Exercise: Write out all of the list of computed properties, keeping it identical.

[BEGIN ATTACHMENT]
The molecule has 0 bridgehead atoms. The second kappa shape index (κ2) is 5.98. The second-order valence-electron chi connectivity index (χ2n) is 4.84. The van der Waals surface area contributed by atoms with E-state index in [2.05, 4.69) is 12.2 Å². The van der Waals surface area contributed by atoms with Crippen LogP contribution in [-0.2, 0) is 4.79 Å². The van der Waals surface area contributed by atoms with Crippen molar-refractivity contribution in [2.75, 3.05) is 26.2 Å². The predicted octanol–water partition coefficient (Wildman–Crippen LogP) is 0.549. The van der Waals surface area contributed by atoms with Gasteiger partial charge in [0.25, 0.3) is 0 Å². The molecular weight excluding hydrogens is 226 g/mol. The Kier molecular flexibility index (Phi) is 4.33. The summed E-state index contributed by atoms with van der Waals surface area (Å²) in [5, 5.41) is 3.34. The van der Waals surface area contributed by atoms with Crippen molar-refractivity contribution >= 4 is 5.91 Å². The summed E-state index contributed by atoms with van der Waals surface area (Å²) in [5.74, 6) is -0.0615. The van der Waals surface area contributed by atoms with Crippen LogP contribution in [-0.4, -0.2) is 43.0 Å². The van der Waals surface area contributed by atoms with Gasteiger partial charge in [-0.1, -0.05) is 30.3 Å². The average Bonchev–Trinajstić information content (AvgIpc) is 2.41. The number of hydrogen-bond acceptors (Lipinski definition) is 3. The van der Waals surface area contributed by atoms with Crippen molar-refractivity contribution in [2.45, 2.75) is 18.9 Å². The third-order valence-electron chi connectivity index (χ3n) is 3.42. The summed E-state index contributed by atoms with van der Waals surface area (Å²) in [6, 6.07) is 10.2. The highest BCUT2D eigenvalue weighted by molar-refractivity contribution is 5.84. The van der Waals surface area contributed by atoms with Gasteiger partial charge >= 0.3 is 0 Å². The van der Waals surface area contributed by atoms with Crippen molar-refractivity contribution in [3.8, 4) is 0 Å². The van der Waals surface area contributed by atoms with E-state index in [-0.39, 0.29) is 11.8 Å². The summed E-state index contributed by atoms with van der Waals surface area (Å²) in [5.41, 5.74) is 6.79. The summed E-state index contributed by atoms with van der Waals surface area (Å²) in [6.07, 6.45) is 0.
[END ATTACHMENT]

The molecule has 0 bridgehead atoms. The second kappa shape index (κ2) is 5.98. The second-order valence-electron chi connectivity index (χ2n) is 4.84. The van der Waals surface area contributed by atoms with E-state index in [2.05, 4.69) is 12.2 Å². The van der Waals surface area contributed by atoms with Crippen LogP contribution in [-0.2, 0) is 4.79 Å². The van der Waals surface area contributed by atoms with Crippen molar-refractivity contribution in [2.75, 3.05) is 26.2 Å². The predicted octanol–water partition coefficient (Wildman–Crippen LogP) is 0.549. The van der Waals surface area contributed by atoms with Gasteiger partial charge in [0.25, 0.3) is 0 Å². The molecular weight excluding hydrogens is 226 g/mol. The Kier molecular flexibility index (Phi) is 4.33. The summed E-state index contributed by atoms with van der Waals surface area (Å²) in [5, 5.41) is 3.34. The van der Waals surface area contributed by atoms with Crippen molar-refractivity contribution >= 4 is 5.91 Å². The summed E-state index contributed by atoms with van der Waals surface area (Å²) in [5.74, 6) is -0.0615. The van der Waals surface area contributed by atoms with Crippen LogP contribution in [-0.4, -0.2) is 43.0 Å². The van der Waals surface area contributed by atoms with Gasteiger partial charge in [-0.1, -0.05) is 30.3 Å². The average Bonchev–Trinajstić information content (AvgIpc) is 2.41. The number of hydrogen-bond acceptors (Lipinski definition) is 3. The van der Waals surface area contributed by atoms with Crippen molar-refractivity contribution in [2.45, 2.75) is 18.9 Å². The third-order valence-electron chi connectivity index (χ3n) is 3.42. The summed E-state index contributed by atoms with van der Waals surface area (Å²) in [6, 6.07) is 10.2. The highest BCUT2D eigenvalue weighted by molar-refractivity contribution is 5.84. The van der Waals surface area contributed by atoms with Gasteiger partial charge >= 0.3 is 0 Å². The van der Waals surface area contributed by atoms with Crippen molar-refractivity contribution in [3.8, 4) is 0 Å². The van der Waals surface area contributed by atoms with E-state index in [-0.39, 0.29) is 11.8 Å². The summed E-state index contributed by atoms with van der Waals surface area (Å²) in [5.41, 5.74) is 6.79. The summed E-state index contributed by atoms with van der Waals surface area (Å²) in [6.07, 6.45) is 0.